The company’s fourth-quarter earnings were broadly in line with analyst estimates and came after the streaming media giant announced a subscription price hike.
However, its stock dropped 2.8% immediately after the results were announced on fears that its spending on content and willingness to take on new debt were not justified by the latest figures.
The Scott’s Valley-based company reported revenues of $4.1bn while boosting its global subscriber base by 8.8 million to 139 million. Of the new subscribers, 1.53 million were in the US.
The company said Bird Box, starring Sandra Bullock, has been viewed by 80 million subscribers in four weeks since it was released over the holidays.
“Our multi-year plan is to keep significantly growing our content while increasing our revenue faster to expand our operating margins,” the company said in a letter to investors.
The quarter capped an expensive year for
While the service’s growth has slowed in the US it is experiencing strong growth in emerging international markets like
However, the decision to hike subscription prices has caused market analysts to debate how fast and how far it can use subscription pricing to offset the billions it is pouring into content acquisition.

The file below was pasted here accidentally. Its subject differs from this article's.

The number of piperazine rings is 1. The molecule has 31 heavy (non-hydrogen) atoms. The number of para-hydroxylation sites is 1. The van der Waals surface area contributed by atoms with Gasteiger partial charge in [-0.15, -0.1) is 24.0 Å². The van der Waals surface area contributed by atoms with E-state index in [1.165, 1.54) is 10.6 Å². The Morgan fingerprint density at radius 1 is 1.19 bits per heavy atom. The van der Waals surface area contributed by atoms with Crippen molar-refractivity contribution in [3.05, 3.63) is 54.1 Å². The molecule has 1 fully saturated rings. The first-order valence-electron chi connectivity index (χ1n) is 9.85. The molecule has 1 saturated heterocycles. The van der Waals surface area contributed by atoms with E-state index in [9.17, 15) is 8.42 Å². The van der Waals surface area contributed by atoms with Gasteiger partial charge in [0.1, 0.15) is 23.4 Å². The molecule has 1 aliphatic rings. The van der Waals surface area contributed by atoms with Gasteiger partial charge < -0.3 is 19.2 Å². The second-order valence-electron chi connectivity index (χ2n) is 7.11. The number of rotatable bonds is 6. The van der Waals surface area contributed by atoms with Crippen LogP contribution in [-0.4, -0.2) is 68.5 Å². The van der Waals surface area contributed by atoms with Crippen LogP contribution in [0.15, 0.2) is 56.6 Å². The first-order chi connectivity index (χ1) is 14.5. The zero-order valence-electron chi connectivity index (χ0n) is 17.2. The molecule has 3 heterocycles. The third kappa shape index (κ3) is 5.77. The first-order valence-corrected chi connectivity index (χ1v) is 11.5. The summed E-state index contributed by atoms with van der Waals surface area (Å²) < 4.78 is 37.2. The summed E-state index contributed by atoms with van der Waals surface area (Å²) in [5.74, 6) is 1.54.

In particular, analyst warned that the subscription rise could hurt subscriber growth, particularly among customers from median and lower-income households – groups that are not fully penetrated.
“The latest price increase may slow domestic subscriber growth dramatically this year,” warned
“We do not expect significant churn given the utility provided by the service to existing subscribers, but attracting new subscribers will likely be more challenging because of the higher prices.”
According to data from Earnin, a service that targets lower-income consumers by providing cash advances on their paychecks, Netflix’s growth among low-income Americans flatlined in 2018 while Hulu and YouTube paid streaming services continued to add new users.
But other media analysts suggested that
“There’s no ‘ceiling’ for
“When you look at the price of a cable subscription that is $80, $90, $100 a month now, spending $13 for
Still, as competition for subscribers heats up,
With new entrants in pay-streaming anticipated from Disney, AT&T’s WarnerMedia and Comcast’s NBCUniversal,
On Thursday the company said “our growth is based on how good our experience is, compared to all the other screen-time experiences from which consumers choose. Our focus is not Disney, or Amazon or others, but on how we can improve our experience for our members.”
According to Mike Bloxham, senior vice-president of global media and entertainment at consulting firm Magid, Netflix’s price hike is actually more likely to cause subscriber reductions at rival services.
“Due to [Netflix’s] strong market position, although this won’t necessarily be a popular move, the number of subscribers that will actually churn out of the service as a result will be minimal,” Bloxham predicted.
And because of its superiority of content – a Piper Jaffray report found that 71% of the subscribers it surveyed felt contentthe service has improved. The firm’s analysts concluded